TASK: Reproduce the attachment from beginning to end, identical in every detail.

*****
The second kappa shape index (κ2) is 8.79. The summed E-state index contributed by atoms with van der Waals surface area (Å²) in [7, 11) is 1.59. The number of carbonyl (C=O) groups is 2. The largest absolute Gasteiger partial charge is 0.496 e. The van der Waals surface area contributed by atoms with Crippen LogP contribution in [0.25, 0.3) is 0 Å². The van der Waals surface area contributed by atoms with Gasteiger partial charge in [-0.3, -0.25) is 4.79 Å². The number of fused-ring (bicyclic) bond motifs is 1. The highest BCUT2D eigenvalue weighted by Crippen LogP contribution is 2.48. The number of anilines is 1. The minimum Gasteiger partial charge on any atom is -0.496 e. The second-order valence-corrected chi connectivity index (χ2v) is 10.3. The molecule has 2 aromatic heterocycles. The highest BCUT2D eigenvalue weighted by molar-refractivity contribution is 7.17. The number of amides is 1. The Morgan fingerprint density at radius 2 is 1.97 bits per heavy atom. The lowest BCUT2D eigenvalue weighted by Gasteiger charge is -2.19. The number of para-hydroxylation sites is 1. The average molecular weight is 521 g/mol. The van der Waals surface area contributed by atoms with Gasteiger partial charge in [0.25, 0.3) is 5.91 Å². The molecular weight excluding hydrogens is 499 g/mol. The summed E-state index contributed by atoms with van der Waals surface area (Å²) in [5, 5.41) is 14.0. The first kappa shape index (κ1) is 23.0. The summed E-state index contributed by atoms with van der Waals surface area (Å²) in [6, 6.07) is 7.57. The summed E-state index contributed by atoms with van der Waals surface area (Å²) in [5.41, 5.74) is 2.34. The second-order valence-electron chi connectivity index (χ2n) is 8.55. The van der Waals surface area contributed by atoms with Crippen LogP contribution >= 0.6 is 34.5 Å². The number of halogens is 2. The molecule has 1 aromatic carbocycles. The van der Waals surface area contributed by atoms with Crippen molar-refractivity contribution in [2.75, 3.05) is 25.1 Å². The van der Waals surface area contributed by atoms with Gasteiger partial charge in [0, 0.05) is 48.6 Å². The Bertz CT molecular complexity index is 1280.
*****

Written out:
The second kappa shape index (κ2) is 8.79. The summed E-state index contributed by atoms with van der Waals surface area (Å²) in [7, 11) is 1.59. The number of carbonyl (C=O) groups is 2. The largest absolute Gasteiger partial charge is 0.496 e. The van der Waals surface area contributed by atoms with Crippen LogP contribution in [0.25, 0.3) is 0 Å². The van der Waals surface area contributed by atoms with Gasteiger partial charge in [-0.3, -0.25) is 4.79 Å². The number of fused-ring (bicyclic) bond motifs is 1. The highest BCUT2D eigenvalue weighted by Crippen LogP contribution is 2.48. The number of anilines is 1. The minimum Gasteiger partial charge on any atom is -0.496 e. The second-order valence-corrected chi connectivity index (χ2v) is 10.3. The molecule has 2 aromatic heterocycles. The highest BCUT2D eigenvalue weighted by molar-refractivity contribution is 7.17. The number of amides is 1. The Morgan fingerprint density at radius 2 is 1.97 bits per heavy atom. The lowest BCUT2D eigenvalue weighted by Gasteiger charge is -2.19. The number of para-hydroxylation sites is 1. The average molecular weight is 521 g/mol. The van der Waals surface area contributed by atoms with Gasteiger partial charge in [0.25, 0.3) is 5.91 Å². The molecular weight excluding hydrogens is 499 g/mol. The summed E-state index contributed by atoms with van der Waals surface area (Å²) in [5, 5.41) is 14.0. The first kappa shape index (κ1) is 23.0. The summed E-state index contributed by atoms with van der Waals surface area (Å²) in [6, 6.07) is 7.57. The summed E-state index contributed by atoms with van der Waals surface area (Å²) in [5.41, 5.74) is 2.34. The second-order valence-electron chi connectivity index (χ2n) is 8.55. The van der Waals surface area contributed by atoms with Crippen LogP contribution >= 0.6 is 34.5 Å². The number of halogens is 2. The molecule has 1 aromatic carbocycles. The van der Waals surface area contributed by atoms with Crippen molar-refractivity contribution in [2.75, 3.05) is 25.1 Å². The van der Waals surface area contributed by atoms with Gasteiger partial charge in [0, 0.05) is 48.6 Å². The Bertz CT molecular complexity index is 1280.